What doesn’t change is the need for connection: this has always been a major goal in all campaigns, ever - creating a connection between the brand and potential clients. Being at the very core of all marketing, this will likely remain a constant no matter how turbulent the motions get.
What forever changes in Marketing are expectations; modern consumers are better informed than ever, with abundant information flowing right from their fingertipsâ€¦ so they do not want to get more information from adverts. Right now, they want something that shatters their expectations and brightens their life; something that subverts their understanding of what is publicity.
How are Marketers adapting to the ever-changing expectations of consumers, in their on-going efforts to forge connections? Glad you ask! This article highlights several pristine success stories.
Tinder is a popular app for dating among millenials, mostly. At first sight, it’s not the kind of platform that lends well to marketing. But striking from the right angle, clever miracles can be achieved. Enter Social Tees Animal Rescue, a non-profit that recently managed to secure a home for hundreds of abandoned puppies by tapping into this unlikely platform. Simply put, they created Tinder profile for each puppy. When an actual Tinder user happened to be matched with one of the dogs, the shock value actually spiked attention, which prompted interestâ€¦ and so forth. People were shown instructions on the dog’s favored activities and were encouraged to simply take them for a walk if they didn’t feel quite ready for a big commitment. Surprisingly, the whole thing did work like a charm and many happy pet-owner relationships were established.
One of the latest ads for the First Utility brand does a clever turn-around of expectations that actually promote a bond with the potential client. The ad goes on elaborating about the advent of HD electricity, as brought about by the discovery that unicorn horns happen to be super-conductive. It goes on about how this technology will make life better for everyone, until the very last seconds when they plug their service in a clever plot twist that goes along the lines of “Wasn’t that a bunch of nonsense? All electricity works the same, so why pay more? Try us instead.” It’s edgy, funny and does a great job of selling hard by not trying hard to sell.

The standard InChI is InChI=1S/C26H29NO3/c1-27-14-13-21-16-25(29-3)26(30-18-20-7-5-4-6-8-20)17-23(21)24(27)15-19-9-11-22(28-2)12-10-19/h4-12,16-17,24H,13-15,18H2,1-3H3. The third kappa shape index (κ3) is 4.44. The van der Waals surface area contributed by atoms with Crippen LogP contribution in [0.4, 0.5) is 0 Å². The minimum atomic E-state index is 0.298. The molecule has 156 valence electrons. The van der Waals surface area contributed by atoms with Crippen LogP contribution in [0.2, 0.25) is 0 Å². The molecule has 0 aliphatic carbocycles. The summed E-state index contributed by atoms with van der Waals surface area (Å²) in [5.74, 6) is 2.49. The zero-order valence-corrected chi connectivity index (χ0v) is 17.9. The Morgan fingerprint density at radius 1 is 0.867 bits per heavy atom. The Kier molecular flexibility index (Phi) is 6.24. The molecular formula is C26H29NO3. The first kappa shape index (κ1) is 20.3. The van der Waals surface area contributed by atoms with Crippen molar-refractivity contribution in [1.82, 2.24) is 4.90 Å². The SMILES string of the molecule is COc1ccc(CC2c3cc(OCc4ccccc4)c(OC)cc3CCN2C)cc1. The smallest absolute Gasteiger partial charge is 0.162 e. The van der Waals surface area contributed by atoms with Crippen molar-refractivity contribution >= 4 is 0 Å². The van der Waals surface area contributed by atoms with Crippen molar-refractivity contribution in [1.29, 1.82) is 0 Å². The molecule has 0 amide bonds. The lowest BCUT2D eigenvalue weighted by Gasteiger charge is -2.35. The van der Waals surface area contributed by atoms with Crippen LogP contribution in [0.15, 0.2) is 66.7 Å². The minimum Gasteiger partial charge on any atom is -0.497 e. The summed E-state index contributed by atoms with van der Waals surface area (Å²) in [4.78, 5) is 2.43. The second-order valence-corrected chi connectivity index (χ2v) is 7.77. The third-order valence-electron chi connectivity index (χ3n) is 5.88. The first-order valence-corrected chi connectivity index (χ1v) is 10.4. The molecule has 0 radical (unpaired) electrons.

We all know the popular “You’re Not You When You’re Hungry” campaign from Snickers. Recently, they added new channels to the mix by setting up what could be the most ingenious PPC campaign ever. Rather than going for obvious keywords, they set up ads for a huge list of 25,000 misspelled search terms. The result? When a user accidentally misspelled a phrase while using their favoured search engine, the headline “You’re not You When You’re Hungry” immediately showed up, leading to the Snickers website. That’s really good timing, that shatters expectations and immediately creates a connection!
These were just a few examples to highlight this major point: the future of marketing is not trying to sell. In the saturated modern markets, the more you try to sell, the less people react. Modern marketing is entirely about creating emotional connections with an audience. Once this is achieved, selling becomes as simple as showing. Think about it: how often to you buy something simply because a trusted friend made a recommendation? That is the power of connections, and marketers keep finding new ways to capitalize on it.